From teen movie nerds to the office weirdo to the neighborhood killer in the Lifetime Original Miniseries "The Murderer Behind My Azaleas"*, shy folks are often depicted as outcasts, weirdos, and noncontributing hangers-on.

Our cultural infatuation with extroverts has gotten so far out of hand that drugs now exist to treat extreme forms of shyness, as though the trait is something to be medicated an eliminated.

Not so fast, says Susan Cain in the New York Times. Shyness is actually an attribute that has contributed to the survival of our species. She writes that not only is shyness something that shouldn't be medicated, it should be celebrated, and any attempt to pathologize it is a scheme dreamed up by profit-hungry drug companies,

Social anxiety disorder did not officially exist until it appeared in that year's Diagnostic and Statistical Manual, the DSM-III, the psychiatrist's bible of mental disorders, under the name "social phobia." It was not widely known until the 1990s, when pharmaceutical companies received F.D.A. approval to treat social anxiety with S.S.R.I.'s and poured tens of millions of dollars into advertising its existence. The current version of the Diagnostic and Statistical Manual, the DSM-IV, acknowledges that stage fright (and shyness in social situations) is common and not necessarily a sign of illness. But it also says that diagnosis is warranted when anxiety "interferes significantly" with work performance or if the sufferer shows "marked distress" about it.

Cain further explains that many evolutionary biologists have categorized animals as either "sitters" or "rovers" based on the way they behave. "Sitters" are shy animals that tend to wait on the sidelines to make sure everything's okay before venturing into the fray; "rovers" roam around looking for food, exploring and investigating. Sitters are shy animals; rovers are outgoing. While rovers are the first to warm up to new situations and explore, they're also the first to be snatched up by predators waiting for just such a curious animal.

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Similar archetypes exist in the world of humans, but we call them introverts and extroverts. Both personality types have their advantages, but the extroverted personality tends to get its owner in trouble,

Relaxed and exploratory, the rovers have fun, make friends and will take risks, both rewarding and dangerous ones, as they grow. According to Daniel Nettle, a Newcastle University evolutionary psychologist, extroverts are more likely than introverts to be hospitalized as a result of an injury, have affairs (men) and change relationships (women). One study of bus drivers even found that accidents are more likely to occur when extroverts are at the wheel.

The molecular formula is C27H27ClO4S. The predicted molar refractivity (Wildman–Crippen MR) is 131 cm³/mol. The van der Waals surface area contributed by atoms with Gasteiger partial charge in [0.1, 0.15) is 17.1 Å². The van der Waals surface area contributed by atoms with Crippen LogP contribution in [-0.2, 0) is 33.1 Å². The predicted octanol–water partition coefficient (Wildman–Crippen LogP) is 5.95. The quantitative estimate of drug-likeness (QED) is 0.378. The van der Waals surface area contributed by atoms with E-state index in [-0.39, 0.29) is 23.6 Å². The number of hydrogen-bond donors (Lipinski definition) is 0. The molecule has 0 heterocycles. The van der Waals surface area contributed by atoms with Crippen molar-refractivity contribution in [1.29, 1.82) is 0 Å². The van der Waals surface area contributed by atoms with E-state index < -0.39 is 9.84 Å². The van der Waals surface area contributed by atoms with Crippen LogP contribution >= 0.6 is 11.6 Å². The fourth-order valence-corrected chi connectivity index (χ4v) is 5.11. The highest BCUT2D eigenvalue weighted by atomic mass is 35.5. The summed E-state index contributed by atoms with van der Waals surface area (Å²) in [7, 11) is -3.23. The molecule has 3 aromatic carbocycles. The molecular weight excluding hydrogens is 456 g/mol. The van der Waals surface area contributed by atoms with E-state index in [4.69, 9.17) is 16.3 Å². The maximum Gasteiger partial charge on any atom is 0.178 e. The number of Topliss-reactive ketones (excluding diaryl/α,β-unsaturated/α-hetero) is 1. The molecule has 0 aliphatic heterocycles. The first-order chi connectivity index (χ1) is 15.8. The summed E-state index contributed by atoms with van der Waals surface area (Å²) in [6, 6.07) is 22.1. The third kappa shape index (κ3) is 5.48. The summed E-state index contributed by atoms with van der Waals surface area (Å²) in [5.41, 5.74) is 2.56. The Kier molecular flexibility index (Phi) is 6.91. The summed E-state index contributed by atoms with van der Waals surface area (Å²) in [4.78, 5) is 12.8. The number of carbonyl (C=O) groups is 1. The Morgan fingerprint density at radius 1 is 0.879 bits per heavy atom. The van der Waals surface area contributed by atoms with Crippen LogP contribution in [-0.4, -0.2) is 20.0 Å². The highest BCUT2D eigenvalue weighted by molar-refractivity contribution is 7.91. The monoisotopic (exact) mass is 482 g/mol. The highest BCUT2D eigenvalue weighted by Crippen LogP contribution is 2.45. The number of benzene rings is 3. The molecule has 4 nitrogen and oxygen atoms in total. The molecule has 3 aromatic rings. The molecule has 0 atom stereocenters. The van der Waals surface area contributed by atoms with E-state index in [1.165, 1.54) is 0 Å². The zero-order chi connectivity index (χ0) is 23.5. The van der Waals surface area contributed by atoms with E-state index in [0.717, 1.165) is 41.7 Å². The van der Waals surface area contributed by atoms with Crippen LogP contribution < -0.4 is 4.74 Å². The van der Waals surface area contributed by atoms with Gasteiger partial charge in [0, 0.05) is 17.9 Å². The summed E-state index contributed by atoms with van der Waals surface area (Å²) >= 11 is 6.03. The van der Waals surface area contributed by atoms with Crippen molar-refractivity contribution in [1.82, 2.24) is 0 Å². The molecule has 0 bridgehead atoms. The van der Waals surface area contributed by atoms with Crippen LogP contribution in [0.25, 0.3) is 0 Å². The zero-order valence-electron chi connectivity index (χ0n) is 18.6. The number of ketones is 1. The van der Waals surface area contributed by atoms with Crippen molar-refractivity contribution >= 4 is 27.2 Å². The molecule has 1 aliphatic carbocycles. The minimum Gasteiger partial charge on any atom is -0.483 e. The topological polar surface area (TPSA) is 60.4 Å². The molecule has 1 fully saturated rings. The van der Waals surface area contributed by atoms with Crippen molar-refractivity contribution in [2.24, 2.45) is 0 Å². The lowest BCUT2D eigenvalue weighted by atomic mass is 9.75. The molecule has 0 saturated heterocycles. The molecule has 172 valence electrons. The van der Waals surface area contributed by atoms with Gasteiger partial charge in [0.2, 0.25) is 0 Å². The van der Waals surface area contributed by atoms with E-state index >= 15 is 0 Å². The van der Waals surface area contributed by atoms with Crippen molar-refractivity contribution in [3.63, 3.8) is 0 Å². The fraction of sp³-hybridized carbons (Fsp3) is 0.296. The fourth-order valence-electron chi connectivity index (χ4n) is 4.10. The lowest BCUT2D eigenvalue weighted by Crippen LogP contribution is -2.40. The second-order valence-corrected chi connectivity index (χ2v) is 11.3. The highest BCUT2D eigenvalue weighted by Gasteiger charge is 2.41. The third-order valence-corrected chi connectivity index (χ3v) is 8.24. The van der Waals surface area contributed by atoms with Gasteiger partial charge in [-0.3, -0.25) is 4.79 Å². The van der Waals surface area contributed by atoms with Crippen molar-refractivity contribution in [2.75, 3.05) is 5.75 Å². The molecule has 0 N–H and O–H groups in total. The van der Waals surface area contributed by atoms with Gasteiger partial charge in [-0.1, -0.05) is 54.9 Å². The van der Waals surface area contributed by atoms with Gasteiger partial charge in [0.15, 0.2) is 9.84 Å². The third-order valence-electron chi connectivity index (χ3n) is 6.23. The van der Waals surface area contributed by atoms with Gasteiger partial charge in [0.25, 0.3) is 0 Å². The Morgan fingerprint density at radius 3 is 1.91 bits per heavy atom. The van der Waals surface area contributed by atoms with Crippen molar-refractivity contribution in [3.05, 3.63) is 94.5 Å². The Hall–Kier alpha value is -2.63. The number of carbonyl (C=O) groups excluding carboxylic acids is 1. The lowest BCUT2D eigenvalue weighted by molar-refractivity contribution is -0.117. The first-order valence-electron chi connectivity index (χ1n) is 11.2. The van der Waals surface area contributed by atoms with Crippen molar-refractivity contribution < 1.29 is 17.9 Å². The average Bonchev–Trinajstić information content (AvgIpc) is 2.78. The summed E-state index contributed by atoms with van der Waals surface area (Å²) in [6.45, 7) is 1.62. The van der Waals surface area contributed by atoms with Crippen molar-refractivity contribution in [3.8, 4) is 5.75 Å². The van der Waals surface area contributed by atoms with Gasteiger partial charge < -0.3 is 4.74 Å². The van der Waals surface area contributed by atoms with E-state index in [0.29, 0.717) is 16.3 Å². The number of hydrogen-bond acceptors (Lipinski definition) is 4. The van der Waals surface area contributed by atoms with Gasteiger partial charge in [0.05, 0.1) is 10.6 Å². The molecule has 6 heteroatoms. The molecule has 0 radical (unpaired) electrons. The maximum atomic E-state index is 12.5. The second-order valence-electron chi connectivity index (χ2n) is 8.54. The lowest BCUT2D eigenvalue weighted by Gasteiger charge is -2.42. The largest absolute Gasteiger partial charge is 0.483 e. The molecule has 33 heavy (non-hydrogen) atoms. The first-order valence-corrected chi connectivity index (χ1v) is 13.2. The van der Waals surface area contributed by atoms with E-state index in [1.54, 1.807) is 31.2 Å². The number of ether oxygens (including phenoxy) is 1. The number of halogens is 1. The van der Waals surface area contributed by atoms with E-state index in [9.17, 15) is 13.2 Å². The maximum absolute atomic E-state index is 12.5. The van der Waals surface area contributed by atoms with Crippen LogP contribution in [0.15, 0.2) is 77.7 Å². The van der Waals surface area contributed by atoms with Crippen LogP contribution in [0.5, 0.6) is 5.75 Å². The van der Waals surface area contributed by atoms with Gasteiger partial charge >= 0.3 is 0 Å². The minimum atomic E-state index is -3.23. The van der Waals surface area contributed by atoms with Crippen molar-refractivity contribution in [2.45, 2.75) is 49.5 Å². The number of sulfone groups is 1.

In contrast, sitter/introverted people tend to be more observant, conscientious, and careful. They're better at doing thorough work and staying on task. They also make up a large percentage of students who qualify for National Merit Scholarships (although I was unaware that the National Merit Scholarship program was keeping of records of the sitter-ness or the rovertude of its members). They're more likely to wear ponytails and glasses and be the subject of a bet featuring Freddie Prinze Junior as the Popular Guy trying to ask her to prom, except surprise! She's totally hot!

Shy kids also tend to be better behaved than their extroverted peers,

Sitters' temperaments also confer more subtle advantages. Anxiety, it seems, can serve an important social purpose; for example, it plays a key role in the development of some children's consciences. When caregivers rebuke them for acting up, they become anxious, and since anxiety is unpleasant, they tend to develop pro-social behaviors.

The justification for saying that shy students care more about being chastised is, I suppose, that introverts spend more time inside of their heads and because of that, they'd like to keep their inner space as devoid of strife as possible. Even so, I'm not sure an aversion to being publicly chewed out by an authority figure is the realm of the introverted; I'm an extrovert and I'd consider being metaphorically tarred and feathered in the public square an act that would alienate me from my favorite source of stimulus- my peers.

Introverts are also better at doing business than their extroverted peers,

A groundbreaking study led by the Wharton management professor Adam Grant, to be published this month in The Academy of Management Journal, found that introverts outperform extroverts when leading teams of proactive workers - the kinds of employees who take initiative and are disposed to dream up better ways of doing things. Professor Grant notes that business self-help guides often suggest that introverted leaders practice their communication skills and smile more. But, he told me, it may be extrovert leaders who need to change, to listen more and say less.

So all you nerds, dweeboids, goobers, dorks, and buttheads take note: don't feel bad about being shy. It's a survival mechanism, and thus far, it's served you and the human race just fine.

*not an actual Lifetime original mini series, I'm pretty sure.

Is Shyness an Evolutionary Tactic? [NYT]